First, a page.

Klinger in East Asia Forum on Rare Earth Elements

Julie Klinger, Assistant Professor of International Relations at the Frederick S. Pardee School of Global Studies at Boston University, published a recent article on the need for global cooperation on rare earth elements. 

Klinger’s article, entitled “Global Cooperation Needed on Rare Earth Elements,” was published in East Asia Forum on September 26, 2019.

From the text of the article:

Today, as in 2010, the international discussion surrounding China’s dominance of the rare earth sector is partial and problematic. It is neither in China’s nor the international community’s interest for China to be responsible for supplying the majority of global demand for rare earth elements. In fact, in 2016, China released a Rare Earth Development Plan to protect domestic rare earth reserves while growing the domestic rare earth industry.

The point of this plan — and previous policy measures — is to change China’s position in the global division of toxic labour. For decades, China’s hinterlands and labourers bore the brunt of mining most rare earths for global consumption. After watching their crops fail, their livestock die, and their relatives succumb to cancer and bone diseases, people demanded better. Government responses have included consolidating the mining industry while incentivising research and development (R&D) in high-tech applications for rare earths.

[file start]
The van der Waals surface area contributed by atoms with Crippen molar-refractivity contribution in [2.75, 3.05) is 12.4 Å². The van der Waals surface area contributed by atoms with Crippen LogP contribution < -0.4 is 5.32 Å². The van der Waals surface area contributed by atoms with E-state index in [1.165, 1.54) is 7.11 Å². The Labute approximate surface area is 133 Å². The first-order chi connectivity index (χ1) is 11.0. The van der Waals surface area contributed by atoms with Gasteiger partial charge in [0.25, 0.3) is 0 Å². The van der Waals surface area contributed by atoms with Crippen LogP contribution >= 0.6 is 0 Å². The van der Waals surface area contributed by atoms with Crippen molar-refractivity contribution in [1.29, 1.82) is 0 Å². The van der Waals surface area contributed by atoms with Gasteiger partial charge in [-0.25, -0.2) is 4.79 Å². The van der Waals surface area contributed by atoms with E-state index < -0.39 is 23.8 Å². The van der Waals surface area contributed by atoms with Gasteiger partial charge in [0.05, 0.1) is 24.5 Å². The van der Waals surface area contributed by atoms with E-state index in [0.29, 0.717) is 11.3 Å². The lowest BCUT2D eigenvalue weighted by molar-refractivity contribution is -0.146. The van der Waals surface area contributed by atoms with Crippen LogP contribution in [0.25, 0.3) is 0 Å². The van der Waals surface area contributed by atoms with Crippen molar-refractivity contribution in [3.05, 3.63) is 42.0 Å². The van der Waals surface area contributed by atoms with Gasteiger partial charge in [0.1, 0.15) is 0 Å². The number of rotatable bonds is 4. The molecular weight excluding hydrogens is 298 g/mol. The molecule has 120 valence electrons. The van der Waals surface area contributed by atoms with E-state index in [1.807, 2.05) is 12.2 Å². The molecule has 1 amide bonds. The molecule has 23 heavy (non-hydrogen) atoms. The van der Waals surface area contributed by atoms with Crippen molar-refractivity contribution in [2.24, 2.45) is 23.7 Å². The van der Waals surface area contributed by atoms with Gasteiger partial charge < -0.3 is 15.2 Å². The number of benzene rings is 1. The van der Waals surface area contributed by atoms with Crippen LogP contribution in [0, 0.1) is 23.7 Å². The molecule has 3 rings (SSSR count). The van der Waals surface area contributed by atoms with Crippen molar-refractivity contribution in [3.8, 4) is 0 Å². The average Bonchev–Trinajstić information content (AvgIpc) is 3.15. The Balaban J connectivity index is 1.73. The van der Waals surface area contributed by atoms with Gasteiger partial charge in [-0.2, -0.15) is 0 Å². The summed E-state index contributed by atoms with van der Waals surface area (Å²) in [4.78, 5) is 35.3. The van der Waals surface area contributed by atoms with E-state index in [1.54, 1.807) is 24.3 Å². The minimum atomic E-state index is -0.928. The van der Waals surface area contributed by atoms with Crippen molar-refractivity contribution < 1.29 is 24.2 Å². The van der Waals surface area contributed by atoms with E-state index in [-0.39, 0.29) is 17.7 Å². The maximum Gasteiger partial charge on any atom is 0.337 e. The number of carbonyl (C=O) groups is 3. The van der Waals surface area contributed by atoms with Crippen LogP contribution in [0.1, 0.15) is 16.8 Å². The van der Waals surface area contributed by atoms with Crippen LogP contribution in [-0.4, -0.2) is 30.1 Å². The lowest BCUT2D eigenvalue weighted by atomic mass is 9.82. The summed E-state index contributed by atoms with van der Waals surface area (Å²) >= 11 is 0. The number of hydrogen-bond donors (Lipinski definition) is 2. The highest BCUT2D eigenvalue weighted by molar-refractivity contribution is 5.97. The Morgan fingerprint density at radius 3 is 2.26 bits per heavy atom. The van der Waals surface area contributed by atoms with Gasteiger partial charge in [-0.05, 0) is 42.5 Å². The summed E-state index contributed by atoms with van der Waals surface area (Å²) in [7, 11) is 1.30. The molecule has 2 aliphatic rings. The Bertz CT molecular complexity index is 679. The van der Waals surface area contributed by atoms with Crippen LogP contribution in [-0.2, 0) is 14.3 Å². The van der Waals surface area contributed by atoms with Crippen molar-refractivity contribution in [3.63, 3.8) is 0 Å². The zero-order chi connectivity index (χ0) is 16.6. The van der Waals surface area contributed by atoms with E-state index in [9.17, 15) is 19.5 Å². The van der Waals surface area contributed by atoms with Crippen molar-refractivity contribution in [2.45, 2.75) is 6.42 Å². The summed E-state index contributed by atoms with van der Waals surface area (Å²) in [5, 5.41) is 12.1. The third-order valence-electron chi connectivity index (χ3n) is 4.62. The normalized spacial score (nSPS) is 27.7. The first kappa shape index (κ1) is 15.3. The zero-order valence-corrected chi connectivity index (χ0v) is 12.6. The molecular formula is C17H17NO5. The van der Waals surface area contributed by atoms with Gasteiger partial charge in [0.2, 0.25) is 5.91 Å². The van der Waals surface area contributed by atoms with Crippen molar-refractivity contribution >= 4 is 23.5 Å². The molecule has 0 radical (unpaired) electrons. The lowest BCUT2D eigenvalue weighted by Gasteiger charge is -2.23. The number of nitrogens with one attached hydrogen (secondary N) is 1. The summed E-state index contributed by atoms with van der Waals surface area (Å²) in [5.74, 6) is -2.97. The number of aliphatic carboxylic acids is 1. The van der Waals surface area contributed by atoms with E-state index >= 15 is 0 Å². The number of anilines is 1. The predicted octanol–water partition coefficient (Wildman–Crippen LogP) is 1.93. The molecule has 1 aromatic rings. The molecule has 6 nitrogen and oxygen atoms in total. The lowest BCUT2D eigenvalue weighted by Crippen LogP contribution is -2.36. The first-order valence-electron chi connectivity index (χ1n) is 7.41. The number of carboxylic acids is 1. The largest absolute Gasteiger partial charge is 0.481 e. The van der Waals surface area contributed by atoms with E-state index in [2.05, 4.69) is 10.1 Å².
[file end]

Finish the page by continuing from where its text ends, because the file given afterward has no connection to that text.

In these times, China doesn’t want to mine rare earths for the rest of the world. And if recent news coverage is any indication, the rest of the world does not want to rely on China for the global rare earth supply.

Diversifying global rare earth supply chains is therefore a point of common interest between China and other major economies. But policymakers and investors in other rare earth-rich countries are instead fixated on geopolitically-charged rhetoric rather than the realities of the sector.

Julie Michelle Klinger, PhD, specializes in development, environment, and security politics in Latin America and China in comparative and global perspective. Her recent book Rare Earth Frontiers: From Terrestrial Subsoils to Lunar Landscapes (Cornell University Press in Fall 2017) received the 2017 Meridian Award from the American Association of Geographers for its “unusually important contribution to advancing the art and science of geography.”